Trying to recover some disk space by shrinking the size of our WSUS database, or at least figure out why it's so big, I tried to connect to the Windows Internal Database in SQL Server Management Studio (using the \.\pipe\mssql$microsoft##ssee\sql\query database name I've seen referenced in multiple places) and got an error:

Cannot connect to \.\pipe\mssql$microsoft##ssee\sql\query.


Login failed for user '[ourdomain]/[myusername]'. (Microsoft SQL Server, Error: 18456)

Server Name: \.\pipe\mssql$microsoft##ssee\sql\query

Error Number: 18456

Severity: 14

State: 1

Line Number: 65536

My account has domain administrator privileges, so I don't understand why it wouldn't work. The help link it gives me says that "If your error indicates state 1, contact your SQL Server administrator" (who, unfortunately, is me).

I also tried the WsusDBMaintenance script from here, which should apparently just work, and got the same "Login failed for user" message.

Update: I found the corresponding entries in the error log, which say:

2009-10-09 14:13:51.30 Logon       Error: 18456, Severity: 14, State: 11.
2009-10-09 14:13:51.30 Logon       Login failed for user '[domain]\[user]'. [CLIENT: <named pipe>]

It says here that state 11 = "Valid login but server access failure".

  • 2
    I'm doing a little tour of questions that relate to WID on Windows 2008 to note that Windows 2012 changes the pipe to \\.\pipe\MICROSOFT##WID\tsql\query Dec 11, 2012 at 15:02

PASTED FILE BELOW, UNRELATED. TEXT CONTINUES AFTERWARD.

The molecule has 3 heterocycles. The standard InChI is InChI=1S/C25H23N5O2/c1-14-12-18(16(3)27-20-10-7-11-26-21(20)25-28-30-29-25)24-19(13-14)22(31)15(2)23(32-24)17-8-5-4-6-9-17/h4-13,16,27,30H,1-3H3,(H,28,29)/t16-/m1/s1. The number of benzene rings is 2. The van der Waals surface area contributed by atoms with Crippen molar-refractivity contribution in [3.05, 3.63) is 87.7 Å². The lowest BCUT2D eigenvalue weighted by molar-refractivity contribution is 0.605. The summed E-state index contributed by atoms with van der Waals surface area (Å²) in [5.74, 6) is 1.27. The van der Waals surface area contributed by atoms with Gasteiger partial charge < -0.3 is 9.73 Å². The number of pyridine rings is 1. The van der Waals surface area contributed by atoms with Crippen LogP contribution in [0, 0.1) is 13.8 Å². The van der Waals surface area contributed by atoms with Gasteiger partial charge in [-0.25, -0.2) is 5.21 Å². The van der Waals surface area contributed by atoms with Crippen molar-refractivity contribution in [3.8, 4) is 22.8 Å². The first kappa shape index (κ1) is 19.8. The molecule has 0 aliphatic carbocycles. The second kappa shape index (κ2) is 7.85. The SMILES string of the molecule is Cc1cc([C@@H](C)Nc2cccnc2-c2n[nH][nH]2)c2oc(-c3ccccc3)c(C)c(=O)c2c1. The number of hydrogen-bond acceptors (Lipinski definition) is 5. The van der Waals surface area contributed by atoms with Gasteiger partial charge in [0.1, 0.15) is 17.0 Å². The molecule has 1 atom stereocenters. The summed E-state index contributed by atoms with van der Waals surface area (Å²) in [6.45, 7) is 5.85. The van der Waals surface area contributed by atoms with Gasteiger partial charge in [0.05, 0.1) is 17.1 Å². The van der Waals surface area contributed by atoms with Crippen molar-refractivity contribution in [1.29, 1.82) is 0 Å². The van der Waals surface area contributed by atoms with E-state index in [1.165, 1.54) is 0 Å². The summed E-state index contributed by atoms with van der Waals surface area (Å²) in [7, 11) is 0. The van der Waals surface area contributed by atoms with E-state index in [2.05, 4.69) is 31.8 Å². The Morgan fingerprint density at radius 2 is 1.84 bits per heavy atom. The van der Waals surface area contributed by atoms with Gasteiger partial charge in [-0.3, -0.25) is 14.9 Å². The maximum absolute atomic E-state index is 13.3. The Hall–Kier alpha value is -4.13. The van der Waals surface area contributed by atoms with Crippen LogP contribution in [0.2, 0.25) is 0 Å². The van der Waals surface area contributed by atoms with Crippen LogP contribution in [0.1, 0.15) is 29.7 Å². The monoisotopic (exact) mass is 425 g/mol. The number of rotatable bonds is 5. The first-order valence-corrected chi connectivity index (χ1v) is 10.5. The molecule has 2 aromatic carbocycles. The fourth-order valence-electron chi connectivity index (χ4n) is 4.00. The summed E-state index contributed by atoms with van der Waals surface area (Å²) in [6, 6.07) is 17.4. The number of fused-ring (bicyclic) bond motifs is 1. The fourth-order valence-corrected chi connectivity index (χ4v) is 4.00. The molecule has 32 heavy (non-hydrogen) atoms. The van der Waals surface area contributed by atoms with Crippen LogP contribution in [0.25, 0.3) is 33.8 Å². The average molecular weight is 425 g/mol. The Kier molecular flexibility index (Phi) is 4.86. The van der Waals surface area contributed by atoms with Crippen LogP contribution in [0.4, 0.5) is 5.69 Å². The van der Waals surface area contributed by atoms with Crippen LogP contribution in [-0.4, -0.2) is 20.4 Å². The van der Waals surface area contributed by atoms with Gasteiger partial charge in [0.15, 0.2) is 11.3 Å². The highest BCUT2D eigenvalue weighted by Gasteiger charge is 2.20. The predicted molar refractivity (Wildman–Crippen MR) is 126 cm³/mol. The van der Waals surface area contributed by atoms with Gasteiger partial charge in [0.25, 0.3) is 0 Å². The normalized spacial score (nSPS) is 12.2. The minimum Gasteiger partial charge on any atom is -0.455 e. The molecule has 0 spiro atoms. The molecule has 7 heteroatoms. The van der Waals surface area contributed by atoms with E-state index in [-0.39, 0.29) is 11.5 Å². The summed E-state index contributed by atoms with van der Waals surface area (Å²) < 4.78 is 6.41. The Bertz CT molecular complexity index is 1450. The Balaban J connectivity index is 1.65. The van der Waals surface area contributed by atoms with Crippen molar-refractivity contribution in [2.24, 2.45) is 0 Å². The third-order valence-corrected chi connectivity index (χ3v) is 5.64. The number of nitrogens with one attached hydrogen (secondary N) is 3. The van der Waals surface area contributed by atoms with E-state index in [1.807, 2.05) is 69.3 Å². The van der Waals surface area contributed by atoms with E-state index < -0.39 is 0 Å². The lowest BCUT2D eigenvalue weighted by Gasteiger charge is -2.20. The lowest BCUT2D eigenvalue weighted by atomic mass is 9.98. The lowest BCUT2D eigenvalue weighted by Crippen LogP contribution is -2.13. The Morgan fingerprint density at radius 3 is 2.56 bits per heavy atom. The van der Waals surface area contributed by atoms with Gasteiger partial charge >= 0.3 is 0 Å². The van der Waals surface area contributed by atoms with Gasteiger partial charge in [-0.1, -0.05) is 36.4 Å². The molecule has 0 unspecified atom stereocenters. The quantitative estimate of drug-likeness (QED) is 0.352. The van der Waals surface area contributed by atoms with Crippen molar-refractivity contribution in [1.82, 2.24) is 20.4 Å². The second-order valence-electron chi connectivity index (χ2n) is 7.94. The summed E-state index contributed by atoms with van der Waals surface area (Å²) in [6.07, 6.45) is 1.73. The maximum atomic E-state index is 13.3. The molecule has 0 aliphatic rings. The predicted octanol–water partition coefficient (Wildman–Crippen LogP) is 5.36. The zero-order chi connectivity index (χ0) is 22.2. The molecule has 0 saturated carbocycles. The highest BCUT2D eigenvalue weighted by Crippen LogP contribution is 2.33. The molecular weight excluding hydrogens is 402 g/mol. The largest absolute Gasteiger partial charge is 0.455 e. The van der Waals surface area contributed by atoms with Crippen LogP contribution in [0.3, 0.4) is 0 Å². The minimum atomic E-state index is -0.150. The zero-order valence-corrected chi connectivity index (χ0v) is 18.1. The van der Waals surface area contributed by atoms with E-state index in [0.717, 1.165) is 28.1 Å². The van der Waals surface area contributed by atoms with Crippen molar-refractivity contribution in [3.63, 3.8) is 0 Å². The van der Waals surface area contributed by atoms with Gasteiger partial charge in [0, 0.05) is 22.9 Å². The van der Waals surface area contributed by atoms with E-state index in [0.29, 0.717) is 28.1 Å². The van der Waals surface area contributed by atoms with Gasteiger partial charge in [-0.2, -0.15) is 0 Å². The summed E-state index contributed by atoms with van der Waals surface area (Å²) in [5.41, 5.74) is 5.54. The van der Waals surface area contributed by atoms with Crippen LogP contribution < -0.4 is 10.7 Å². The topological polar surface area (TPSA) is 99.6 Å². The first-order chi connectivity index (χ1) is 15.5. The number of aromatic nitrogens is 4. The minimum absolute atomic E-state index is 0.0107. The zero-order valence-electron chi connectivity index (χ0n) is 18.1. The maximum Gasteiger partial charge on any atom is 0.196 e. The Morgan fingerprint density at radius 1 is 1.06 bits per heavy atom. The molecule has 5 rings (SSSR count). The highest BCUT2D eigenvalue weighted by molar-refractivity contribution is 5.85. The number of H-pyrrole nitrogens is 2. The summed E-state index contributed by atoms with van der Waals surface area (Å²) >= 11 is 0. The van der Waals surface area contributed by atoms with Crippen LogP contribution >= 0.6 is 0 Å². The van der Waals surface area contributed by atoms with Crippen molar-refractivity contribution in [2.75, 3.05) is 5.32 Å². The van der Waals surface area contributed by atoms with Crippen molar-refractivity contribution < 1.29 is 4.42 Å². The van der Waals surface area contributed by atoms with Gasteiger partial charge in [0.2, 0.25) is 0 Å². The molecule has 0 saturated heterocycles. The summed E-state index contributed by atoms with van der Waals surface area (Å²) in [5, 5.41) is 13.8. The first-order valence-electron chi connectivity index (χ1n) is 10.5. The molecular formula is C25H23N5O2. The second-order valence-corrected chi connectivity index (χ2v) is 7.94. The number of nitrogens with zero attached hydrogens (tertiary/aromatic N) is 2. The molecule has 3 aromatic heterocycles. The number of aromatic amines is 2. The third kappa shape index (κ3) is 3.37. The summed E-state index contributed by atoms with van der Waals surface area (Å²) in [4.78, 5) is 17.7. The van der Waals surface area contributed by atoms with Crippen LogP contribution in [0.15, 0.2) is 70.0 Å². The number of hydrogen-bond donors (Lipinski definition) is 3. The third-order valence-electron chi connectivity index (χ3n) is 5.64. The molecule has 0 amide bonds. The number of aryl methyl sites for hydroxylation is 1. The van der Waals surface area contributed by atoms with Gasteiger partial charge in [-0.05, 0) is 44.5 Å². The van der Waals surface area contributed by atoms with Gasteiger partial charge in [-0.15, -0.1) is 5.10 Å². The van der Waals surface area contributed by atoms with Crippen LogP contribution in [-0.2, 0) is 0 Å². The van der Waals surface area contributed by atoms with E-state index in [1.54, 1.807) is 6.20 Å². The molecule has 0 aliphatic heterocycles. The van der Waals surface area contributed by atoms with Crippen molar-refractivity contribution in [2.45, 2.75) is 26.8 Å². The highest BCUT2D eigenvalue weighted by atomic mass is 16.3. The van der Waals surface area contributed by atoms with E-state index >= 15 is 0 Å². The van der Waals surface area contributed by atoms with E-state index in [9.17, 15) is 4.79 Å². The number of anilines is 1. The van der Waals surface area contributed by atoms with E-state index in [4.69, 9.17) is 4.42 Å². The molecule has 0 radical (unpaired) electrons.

2 Answers 2


Since this is a Windows 2008 server, most likely, the User Access Control is causing the issue.

When you want to connect the instance, right click on SSMS and Run as Administrator. And give the above name pipe, you should be able to get in.

  • Exactly right. This should be the accepted answer. Dec 14, 2018 at 17:59

There are two possibilities here. One is a simple authentication issue; the other has to do with the State code in the error.

First, unlike earlier versions of SQL Server, SQL Server 2008 doesn't create the BUILTIN\Administrators group on installation that used to give all domain admins full rights to the database server. You have to provision each user that has admin rights. If you didn't do that, you'll probably need to login as a user that does have full rights - either the WSUS account (depending on the rights you gave that) or as the SQL Server service account (assuming you used a domain account).

Second, the state code reflected in SQL Server 2008's internal error logs is always 1, regardless of the reason. The corresponding Windows error log message will have a state code that more accurately reflects the reason the login failed. This post does a good job of explaining the possible states.

  • Log file says Error: 18456, Severity: 14, State: 11 ("Valid login but server access failure").
    – phenry
    Oct 9, 2009 at 21:21
  • I did some searching, and it sounds like this may be saying that your login account exists but the database user is invalid/nonexistent for your default database. The info I could find is pretty sketchy, though. Oct 12, 2009 at 17:50

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